Syofiardi Bachyul Jb, The Jakarta Post, Padang | Archipelago | Sat, March 28 2015, 10:59 AM
The government’s plan to resettle 1,903 families displaced by the 7.9-magnitude earthquake on Sept. 30, 2009, in West Sumatra, has again been delayed.
West Sumatra Manpower and Transmigration Office head Syofyan said the sluggish implementation of the resettlement program was due to the lengthy process of freeing up a 5,000-hectare forested area for new settlements.
“The permit was issued in 2013 after waiting three years,” he told The Jakarta Post on Friday.
According to Syofyan, the Manpower Ministry had allocated funds for the initial stage of construction for 300 houses in 2013, but the project had started in 2014.
“The budget was disbursed in June, so contractors couldn’t work quickly due to the rainy season and the remote location. Consequently, the project was deemed a failure and we were penalized and not given further projects this year,” he said.
He added that he had sent a proposal for next year’s project.
If the government approves the budget to build 400 homes, added Syofyan, it would be for 50 percent of West Sumatra’s displaced, while the rest of the budget would be allocated to those displaced by the Mount Merapi eruption in Sleman, Yogyakarta.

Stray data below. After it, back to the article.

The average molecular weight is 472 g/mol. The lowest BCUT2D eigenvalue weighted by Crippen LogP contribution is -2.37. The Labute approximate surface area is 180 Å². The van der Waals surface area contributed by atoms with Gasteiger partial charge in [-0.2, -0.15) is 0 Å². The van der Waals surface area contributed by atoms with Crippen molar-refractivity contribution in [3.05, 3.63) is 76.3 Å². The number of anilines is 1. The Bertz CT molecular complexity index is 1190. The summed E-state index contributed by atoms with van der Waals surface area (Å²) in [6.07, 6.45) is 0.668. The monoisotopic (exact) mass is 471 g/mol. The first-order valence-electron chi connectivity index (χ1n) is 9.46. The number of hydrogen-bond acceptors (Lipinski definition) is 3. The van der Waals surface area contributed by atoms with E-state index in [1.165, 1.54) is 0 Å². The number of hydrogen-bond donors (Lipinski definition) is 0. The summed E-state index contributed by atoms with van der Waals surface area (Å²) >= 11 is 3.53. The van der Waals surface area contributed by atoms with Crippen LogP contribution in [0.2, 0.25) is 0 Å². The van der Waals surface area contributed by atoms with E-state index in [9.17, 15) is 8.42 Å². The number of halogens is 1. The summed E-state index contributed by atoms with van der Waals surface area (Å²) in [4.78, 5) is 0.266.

According to Syofyan, the most difficult part of the project was the initial stage due to the remote location.
The displaced, whose homes are located on the mountain’s slope, were struck by a landslide triggered by the earthquake and some of them lost family members. Their houses are designated part of the red zone, in which new homes cannot be built.
Most displaced residents, found in Padangpariaman, Agam and West Pasaman regencies and Padang city, are staying with their relatives. In Tanjung Raya, Agam, 40 families are living in shelters.
The government has initiated a local program for displaced people to be resettled in five settlement units in the Sijunjung, Limapuluh Kota and Dahrmasraya regencies. However, the program has not yet been a success.
Maizon, the head of Tanjung Sani village, said the future of the program, which the government had promised to implement, remained uncertain. He believed that only a few of those who had registered would be interested in joining the program.
“Regarding options, each of the families have their own rights, but after looking at the conditions here, where roads and other facilities in our village are already good, they will definitely be reluctant to join the government program,” Maizon told the Post.
In Tanjung Sani village, the homes of 842 displaced families from four hamlets are located within the red zone. The placing of the hamlets in the red zone drew protests from the residents.
“The Agam administration has offered us relocation to Dama Gadang, located 37 kilometers away, but we refused. We want to stay here as most of us are fishermen and use Lake Maninjau,” he said.